Wednesday, 13 February 2008

Gullibility...the Betrayal of Trust

I've just been introduced to the writing of British Sociologist Anthony Giddens Now, as a heavy weight academic he's probably not the prefered reading of us every day types...and that's a shame really because he has some interesting things to say about Trust and by implication Gullibility.

In his book Consequences of Modernity (Modernity being the sort of world we live in today) he say "Trust may be defined as confidence in the reliability of a person or system regarding a given set of outcomes or events, where confidence expresses faith in the probity or love of another, or in the correctness of abstract principles (technical knowledge)"

So, there we have it "confidence in the reliability of..." If such confidence is betrayed then the gullible are clearly victims and not stupid, feeble minded, weak and deserving of bad treatment.

In Dilemmas Of Leadership p142 "trust is a way of exploiting the gullible"

The sad fact of this reality though is that in order to protect oursleves we have to be constantly sceptical and cynical...maybe that's why trust is a priceless commodity in the social affairs of human beings, and why its betrayal deserves no quarter? Or does Saying Sorry make it better?


  1. reasonable robinson,
    So where does faith fit into this schema? Or does it? And why is it that "sorry" never really makes it better?

    I would love to tag you as I have been tagged, stop by to see!

  2. Hi, I think you've made two very interesting observations here. My take would be that in one sense people who betray us are precisely the ones that take advantage of our faith in them. Consequently I suppose that is the point of expressing religious Faith, as it demonstrates an unshakebale belief that we will never be let down or taken advanatge of. (I make a very clear distinction here between the theological premise of 'faith' and individuals who claim to be faithful to a religion and behave badly)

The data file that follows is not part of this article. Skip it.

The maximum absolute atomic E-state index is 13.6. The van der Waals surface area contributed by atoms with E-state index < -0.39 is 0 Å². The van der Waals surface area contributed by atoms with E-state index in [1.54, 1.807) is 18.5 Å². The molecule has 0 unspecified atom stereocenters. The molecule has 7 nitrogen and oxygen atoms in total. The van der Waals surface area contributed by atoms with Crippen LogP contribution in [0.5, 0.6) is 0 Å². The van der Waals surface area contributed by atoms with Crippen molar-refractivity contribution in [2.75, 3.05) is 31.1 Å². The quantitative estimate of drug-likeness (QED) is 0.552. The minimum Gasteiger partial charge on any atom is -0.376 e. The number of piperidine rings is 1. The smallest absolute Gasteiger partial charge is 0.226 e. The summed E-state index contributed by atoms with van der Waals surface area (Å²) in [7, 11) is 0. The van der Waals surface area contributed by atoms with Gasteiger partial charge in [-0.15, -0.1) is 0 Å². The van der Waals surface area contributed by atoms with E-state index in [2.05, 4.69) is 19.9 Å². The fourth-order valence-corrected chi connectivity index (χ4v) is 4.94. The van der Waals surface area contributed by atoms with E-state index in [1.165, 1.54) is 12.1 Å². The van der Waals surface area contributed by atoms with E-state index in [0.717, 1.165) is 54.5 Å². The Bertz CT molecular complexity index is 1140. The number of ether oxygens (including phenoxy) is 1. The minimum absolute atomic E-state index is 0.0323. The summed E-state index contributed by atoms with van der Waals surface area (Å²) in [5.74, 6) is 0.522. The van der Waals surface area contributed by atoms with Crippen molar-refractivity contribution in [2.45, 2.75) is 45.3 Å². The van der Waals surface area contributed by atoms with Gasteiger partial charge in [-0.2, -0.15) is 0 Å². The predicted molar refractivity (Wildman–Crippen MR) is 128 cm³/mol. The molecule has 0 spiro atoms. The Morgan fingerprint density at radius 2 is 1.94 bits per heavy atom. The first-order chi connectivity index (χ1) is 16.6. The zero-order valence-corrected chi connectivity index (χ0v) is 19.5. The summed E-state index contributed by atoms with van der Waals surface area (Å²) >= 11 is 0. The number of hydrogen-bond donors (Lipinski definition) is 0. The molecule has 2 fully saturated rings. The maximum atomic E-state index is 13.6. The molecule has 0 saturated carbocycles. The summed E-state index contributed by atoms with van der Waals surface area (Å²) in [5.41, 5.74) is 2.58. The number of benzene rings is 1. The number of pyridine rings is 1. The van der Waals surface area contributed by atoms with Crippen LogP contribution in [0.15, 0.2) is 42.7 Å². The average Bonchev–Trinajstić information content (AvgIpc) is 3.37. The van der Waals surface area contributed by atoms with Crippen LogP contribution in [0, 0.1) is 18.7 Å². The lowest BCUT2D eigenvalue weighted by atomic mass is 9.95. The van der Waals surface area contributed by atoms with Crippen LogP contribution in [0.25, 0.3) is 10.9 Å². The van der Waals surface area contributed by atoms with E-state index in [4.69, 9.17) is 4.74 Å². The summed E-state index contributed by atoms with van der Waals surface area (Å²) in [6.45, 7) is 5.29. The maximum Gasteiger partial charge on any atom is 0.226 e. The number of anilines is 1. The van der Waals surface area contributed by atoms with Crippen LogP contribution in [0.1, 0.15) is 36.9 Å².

As for 'sorry' the actual content of the phrase as a word means nothing, philosphically I think it can be described as a 'speech-act' such that you have to 'be' sorry as well as 'say' sorry. Additonally I supsect it is related to forgiveness too and as such for 'sorry' to work it has to tie up with 'forgiveness'. Vice versa then forgiving doesn't completely do the job unless the other party is sorry.

    Interesting we have the word 'forgiving' as the act of forgiveness but do we ever say we are 'sorrying' or being in the act of being sorry!

    I'll be over soon...